up through the driveway. Blarg.
Columbus Day Weekend (waaaay back in October), we woke up Saturday morning with a pretty clear plan for the weekend, as is our habit. (Hazards of me being an ISTJ… I plan somewhat compulsively. What can I say?) Everything started out normally – coffee, getting ready for the day, and then up and out for the first thing on the list which happened to be a quick run to Lowes to pick up something we needed.

When we got home, we each had a few things to do. When I turned the handle on one of the water faucets and got nothing, I didn't panic. I assumed my Love was just changing the water filter or something and I'd missed a memo. Not a big deal… until he walked up behind me, took one look at the not-running water and said “that's not good.”

Obviously, investigations ensued. Naturally, we checked all the easy stuff first and worked our way out from there. Long story short, we discovered (to our substantial alarm) that the morons who built our house (without planning anything) installed the well alongside the driveway… right next to shifting ledge rock… which, over time, shifted into the well casing, causing a catastrophic collapse well below the surface.

Not surprisingly, everything got progressively worse from there. The top of the well was so collapsed in that mice had made a residence in it, which was disgusting. (Thankfully, the wall of rock they'd built it on top of kept them and their nest fully separated from our drinking supply prior to the abrupt loss of everything.)

Given that the well casing was destroyed, the well pump couldn't be recovered and we were faced with the unwelcome prospect of digging an entirely new well. Or, more accurately (because this is a mountain of shale), pounding a new well rather than drilling. Which, as it turns out, is a nerve-gratingly slow process – particularly when you have to do it just as the weather is turning from Fall to gross Winter-is-coming dramatics.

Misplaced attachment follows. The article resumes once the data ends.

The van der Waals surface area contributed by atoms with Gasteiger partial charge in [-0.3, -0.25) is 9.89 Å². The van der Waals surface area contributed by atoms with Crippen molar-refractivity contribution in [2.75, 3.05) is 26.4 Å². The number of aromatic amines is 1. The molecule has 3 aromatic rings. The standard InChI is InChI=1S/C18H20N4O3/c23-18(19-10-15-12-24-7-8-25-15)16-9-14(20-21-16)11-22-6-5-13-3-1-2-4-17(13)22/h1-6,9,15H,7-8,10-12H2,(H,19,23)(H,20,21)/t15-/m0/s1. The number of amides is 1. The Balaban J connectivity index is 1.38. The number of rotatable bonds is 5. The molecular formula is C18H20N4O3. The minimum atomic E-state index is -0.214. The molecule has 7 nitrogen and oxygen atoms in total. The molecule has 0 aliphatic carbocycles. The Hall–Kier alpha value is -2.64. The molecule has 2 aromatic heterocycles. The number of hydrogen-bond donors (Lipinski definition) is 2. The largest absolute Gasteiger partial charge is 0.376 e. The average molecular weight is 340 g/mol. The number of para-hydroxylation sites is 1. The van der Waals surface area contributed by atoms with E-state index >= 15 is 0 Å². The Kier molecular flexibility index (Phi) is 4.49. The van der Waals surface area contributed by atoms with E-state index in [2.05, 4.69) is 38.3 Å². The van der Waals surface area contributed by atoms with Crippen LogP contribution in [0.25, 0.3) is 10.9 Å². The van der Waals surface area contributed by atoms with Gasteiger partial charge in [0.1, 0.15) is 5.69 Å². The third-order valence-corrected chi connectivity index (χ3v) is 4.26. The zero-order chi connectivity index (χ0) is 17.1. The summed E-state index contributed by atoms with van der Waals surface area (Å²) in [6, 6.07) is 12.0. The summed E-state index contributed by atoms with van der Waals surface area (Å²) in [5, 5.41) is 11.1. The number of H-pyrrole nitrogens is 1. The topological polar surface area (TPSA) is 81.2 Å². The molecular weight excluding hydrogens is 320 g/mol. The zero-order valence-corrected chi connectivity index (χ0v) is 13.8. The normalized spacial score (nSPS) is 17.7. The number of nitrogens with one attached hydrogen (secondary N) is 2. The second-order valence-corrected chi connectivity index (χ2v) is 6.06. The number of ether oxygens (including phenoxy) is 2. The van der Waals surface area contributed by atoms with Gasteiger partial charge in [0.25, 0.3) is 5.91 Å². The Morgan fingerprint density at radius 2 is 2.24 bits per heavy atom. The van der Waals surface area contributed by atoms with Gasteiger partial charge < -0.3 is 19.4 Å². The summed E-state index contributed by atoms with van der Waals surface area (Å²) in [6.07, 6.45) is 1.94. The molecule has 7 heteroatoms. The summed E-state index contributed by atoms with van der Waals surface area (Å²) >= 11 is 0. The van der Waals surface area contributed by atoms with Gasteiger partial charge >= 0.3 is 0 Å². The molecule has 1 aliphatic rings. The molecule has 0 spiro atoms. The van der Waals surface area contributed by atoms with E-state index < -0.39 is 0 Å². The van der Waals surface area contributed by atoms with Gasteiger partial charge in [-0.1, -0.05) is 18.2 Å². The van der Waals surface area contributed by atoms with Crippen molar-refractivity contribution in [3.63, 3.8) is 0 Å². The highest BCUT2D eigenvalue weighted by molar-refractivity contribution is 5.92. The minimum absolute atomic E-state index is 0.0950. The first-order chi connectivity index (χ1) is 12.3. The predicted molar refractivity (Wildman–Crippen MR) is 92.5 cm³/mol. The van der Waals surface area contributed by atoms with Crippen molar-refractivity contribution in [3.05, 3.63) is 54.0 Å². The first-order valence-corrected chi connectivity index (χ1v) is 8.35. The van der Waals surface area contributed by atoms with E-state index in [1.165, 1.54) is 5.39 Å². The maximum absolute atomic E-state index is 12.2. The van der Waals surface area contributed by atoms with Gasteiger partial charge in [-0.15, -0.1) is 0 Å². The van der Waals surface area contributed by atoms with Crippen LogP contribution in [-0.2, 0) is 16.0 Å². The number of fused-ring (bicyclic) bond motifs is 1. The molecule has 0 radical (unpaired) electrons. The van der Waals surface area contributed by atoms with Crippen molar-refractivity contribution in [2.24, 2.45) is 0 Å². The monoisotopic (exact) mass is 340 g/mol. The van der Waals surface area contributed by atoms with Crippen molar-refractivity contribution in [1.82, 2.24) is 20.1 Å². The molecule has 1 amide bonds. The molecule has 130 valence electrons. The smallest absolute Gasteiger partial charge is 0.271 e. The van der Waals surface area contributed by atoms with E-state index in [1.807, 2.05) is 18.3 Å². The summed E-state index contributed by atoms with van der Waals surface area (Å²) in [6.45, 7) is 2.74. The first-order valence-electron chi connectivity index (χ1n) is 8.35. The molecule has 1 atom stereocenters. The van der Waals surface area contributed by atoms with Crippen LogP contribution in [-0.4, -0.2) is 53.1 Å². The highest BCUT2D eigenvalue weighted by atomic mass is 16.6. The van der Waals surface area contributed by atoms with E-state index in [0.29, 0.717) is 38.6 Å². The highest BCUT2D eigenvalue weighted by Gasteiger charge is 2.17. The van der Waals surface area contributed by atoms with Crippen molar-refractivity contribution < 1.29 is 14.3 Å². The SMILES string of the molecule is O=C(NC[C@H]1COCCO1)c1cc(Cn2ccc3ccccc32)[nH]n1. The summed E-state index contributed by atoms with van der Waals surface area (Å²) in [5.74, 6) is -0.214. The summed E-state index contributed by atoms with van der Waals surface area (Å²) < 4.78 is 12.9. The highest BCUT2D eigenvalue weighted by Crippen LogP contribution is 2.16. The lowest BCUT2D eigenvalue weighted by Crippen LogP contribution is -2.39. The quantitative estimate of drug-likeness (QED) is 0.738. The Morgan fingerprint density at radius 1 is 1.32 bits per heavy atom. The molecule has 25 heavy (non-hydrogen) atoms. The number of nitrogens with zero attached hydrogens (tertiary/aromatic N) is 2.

The well guys brought in a giant, truck-mounted pounder and parked it in our driveway alongside the garage, and began the drawn out process of getting us a new well. This, of course, delighted our furry babies. Did you know that digging a well creates oodles of MUD? Mud is the Best. Thing. Ever. according to bored border collies. (Note: I completely gave up trying to keep the floor more than passably clean for the duration of this adventure.)

So, for two full weeks while the well guys worked on that, we had no water.

Logistically, of course, that meant doing water runs to a neighbor's every day to fill up five gallon buckets with water for bathing, dish washing, filling the toilet tanks, and other necessities. Thankfully, once we got a system down, that was far less stressful than it could have been. (Thank the Force for empathetic neighbors, a ready stock of five gallon buckets, and the fact that all the drains/septic/etc. still worked without interruption!) It just made everything take longer.

Not how we planned to spend most of that month, for sure.
Fun fact: With access to enough mud,
Nenya turns into a direwolf...

(Rest of the story tomorrow in Part II.)